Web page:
The industry scrambled for financing Thursday as CIT Group Inc. tried to raise capital and avoid bankruptcy after being refused a government bailout.

With CIT on the brink of insolvency, thousands of fall orders booked with the vendor clients of the commercial lender’s factoring arm were pushed into limbo, and thousands of small and midsize manufacturers and retailers sought to figure out financing alternatives in a turbulent and uncertain economic climate.

CIT accounts for about 60 percent of the industry’s factoring volume and lent the apparel industry about $4 billion last year, a 20 percent drop from 2007, according to estimates from trade associations and analysts. The commercial services unit provides factoring services for 2,000 vendors who collectively sell to 330,000 retailers. The firm advances suppliers cash for shipments and lends to small and midsize retailers in a variety of industries.

The 101-year-old lender did not appear at press time to have made any discernible progress in what many deemed to be a long-shot bid to arrange financing. There are some hopes the profitable factoring arm that guarantees shipments to stores could be separated from the company or sold and kept afloat.

Sources familiar with discussions at CIT said the firm was considering having the holding company file for Chapter 11 while some subsidiaries, such as the factoring arm, are excluded from the filing.

A financial executive familiar with CIT’s operations said the factoring business is set up as a separate corporation. CIT spokesman Curt Ritter declined comment.

Many vendors who use CIT as a factor were clearly panicked.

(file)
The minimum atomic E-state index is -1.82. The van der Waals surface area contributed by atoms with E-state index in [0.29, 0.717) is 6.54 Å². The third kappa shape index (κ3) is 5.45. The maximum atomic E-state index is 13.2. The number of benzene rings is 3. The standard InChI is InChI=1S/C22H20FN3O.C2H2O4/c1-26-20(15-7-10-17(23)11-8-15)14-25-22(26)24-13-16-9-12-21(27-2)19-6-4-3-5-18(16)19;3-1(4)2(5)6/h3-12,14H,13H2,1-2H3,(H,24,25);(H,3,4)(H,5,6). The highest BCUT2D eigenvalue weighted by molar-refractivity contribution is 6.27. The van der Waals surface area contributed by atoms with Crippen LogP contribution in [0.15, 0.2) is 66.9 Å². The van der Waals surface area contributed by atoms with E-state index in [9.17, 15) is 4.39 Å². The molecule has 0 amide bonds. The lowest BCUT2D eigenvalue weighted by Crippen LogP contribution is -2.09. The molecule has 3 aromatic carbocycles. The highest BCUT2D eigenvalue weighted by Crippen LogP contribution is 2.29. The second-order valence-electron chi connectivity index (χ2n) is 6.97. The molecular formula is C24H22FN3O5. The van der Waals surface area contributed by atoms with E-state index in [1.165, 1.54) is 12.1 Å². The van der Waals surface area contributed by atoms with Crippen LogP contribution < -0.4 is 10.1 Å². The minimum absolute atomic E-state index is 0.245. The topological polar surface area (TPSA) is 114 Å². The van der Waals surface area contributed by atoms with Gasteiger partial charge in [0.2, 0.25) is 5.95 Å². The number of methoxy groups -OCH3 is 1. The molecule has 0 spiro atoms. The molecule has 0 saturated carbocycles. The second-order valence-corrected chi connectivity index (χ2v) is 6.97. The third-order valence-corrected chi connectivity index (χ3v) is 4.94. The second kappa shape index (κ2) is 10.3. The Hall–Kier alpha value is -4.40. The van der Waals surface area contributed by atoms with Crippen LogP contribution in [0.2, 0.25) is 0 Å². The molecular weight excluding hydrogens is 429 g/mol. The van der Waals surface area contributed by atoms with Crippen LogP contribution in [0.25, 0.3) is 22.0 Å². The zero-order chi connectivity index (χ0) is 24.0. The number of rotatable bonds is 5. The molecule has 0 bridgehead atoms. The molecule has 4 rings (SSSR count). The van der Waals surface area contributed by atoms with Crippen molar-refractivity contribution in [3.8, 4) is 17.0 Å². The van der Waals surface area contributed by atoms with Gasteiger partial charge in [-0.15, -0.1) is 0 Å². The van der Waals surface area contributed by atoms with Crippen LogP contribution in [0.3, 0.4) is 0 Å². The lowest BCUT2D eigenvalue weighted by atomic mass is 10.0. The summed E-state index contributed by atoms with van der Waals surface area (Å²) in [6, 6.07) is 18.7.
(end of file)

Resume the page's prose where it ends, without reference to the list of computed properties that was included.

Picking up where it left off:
“I’ve had 26 calls from garment center companies since 12 p.m. yesterday,” said bankruptcy attorney Jerry Reisman, a partner at Reisman, Peirez & Reisman. “It’s going to have such a ripple effect that the government doesn’t understand. Tomorrow, if it’s payroll day, how will these manufacturers be able to obtain money for payroll?”

Steven Kolb, executive director of the Council of Fashion Designers of America, said designers were concerned.

“They don’t really know where to turn when the government isn’t going to bail out CIT,” Kolb said. “There is a level of unfairness when you look at some other industries that have been bailed out.”

Fitch Ratings said there was a “high probability” that CIT would file for bankruptcy soon and also cut the firm’s credit rating on $35 billion in debt to “C” from “BB-minus.”

Ultimately, it might be CIT’s own clients who sink the company by drawing down their credit lines, in effect making a run on the bank and soaking up its reserves.

“The company’s already tenuous liquidity position has been further eroded as its customer base has likely been drawing down on its availability credit lines,” Fitch analyst Vincent Arscott wrote in the downgrade.

The ramifications of a failure could be both subtle and dramatic. “A lot of easy money that helped this industry for a long time is not going to be around,” said David Strasser, an equity analyst with Janney Montgomery Scott. “There’s going to be a product that nobody’s going to expect to be big…and they’re not going to be able to get it out there.”

The industry hoped to dodge this bullet with an assist from Washington, which gave CIT a $2.33 billion boost from the Troubled Assets Relief Program in December. But late Wednesday, after days of negotiations with federal officials, the New York-based lender said there was “no appreciable likelihood of additional government support being provided in the near term” and that it was “evaluating alternatives.”

The government apparently concluded the U.S. economy would sustain a CIT failure without damage to the financial system.

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